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Constitutional crisis looms - JLP, PNP lawyers on standby, ready to duel over citizenship controversy

Published:Tuesday | October 24, 2017 | 12:00 AMRomario Scott
Dr Shane Alexis, member of parliament hopeful for South East St Mary, is greeted by former Prime Minister Portia Simpson Miller.

Depending on today's result in the by-election between the Jamaica Labour Party's Dr Norman Dunn and the People's National Party's Dr Shane Alexis in South East St Mary, another legal battle over who is qualified to sit in the country's Parliament could emerge.

Last Friday, K.D. Knight told PNP supporters in Annotto Bay that he is ready to defend Alexis if the need arises.

"I hear dem pon radio a run up dem mouth. Mek dem gwaan talk. Comrades leave the court battle to me! Just go out and vote," said Knight.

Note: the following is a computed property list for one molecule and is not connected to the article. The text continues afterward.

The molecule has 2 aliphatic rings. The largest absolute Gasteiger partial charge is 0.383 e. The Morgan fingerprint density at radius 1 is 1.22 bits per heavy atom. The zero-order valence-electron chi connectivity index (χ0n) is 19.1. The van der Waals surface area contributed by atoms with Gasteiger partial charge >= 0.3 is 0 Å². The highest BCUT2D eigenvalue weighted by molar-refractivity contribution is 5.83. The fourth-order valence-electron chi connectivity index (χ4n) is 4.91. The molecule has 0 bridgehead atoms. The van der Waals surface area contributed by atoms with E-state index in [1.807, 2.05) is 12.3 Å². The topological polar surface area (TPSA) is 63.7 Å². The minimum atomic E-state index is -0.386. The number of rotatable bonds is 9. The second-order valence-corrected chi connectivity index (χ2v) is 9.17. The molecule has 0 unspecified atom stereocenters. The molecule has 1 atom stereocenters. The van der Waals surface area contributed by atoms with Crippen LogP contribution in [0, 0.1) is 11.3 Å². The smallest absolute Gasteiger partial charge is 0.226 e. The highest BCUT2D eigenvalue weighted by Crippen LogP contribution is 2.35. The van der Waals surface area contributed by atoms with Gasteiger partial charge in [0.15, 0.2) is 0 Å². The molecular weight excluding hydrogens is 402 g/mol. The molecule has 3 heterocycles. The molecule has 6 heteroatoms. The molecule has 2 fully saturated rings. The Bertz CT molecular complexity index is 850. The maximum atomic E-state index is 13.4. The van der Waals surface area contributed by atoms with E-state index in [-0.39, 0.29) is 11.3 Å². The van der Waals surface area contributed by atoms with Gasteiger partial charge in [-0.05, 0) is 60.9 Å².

Alexis has been the subject of public controversy after it was revealed that he was not a citizen of Jamaica, having been born in Canada.




The JLP has frowned upon the revelation, not only questioning the legality but the morality of such a move.

It has also dropped hints of a legal challenged should Alexis be declared the winner when the ballots are counted tonight.

At a JLP meeting last Saturday, Minister of Justice Delroy Chuck made it clear that under his watch, a non-Jamaican would not sit in Parliament.

"As your minister of justice, let me say plainly and authoritatively, no non-Jamaican going to enter our Parliament. If you're not a Jamaican citizen, you have to come to Parliament as a visitor, not as an MP," declared Chuck.

At the same meeting, JLP leader, Prime Minister Andrew Holness, indicated that the party's stance is not that only persons born in Jamaica can sit in the Parliament.

He said that those who are not born in Jamaica could still offer themselves for election, but there must be a minimum requirement of being a Jamaican citizen, which he argued is the ultimate display of commitment to the country.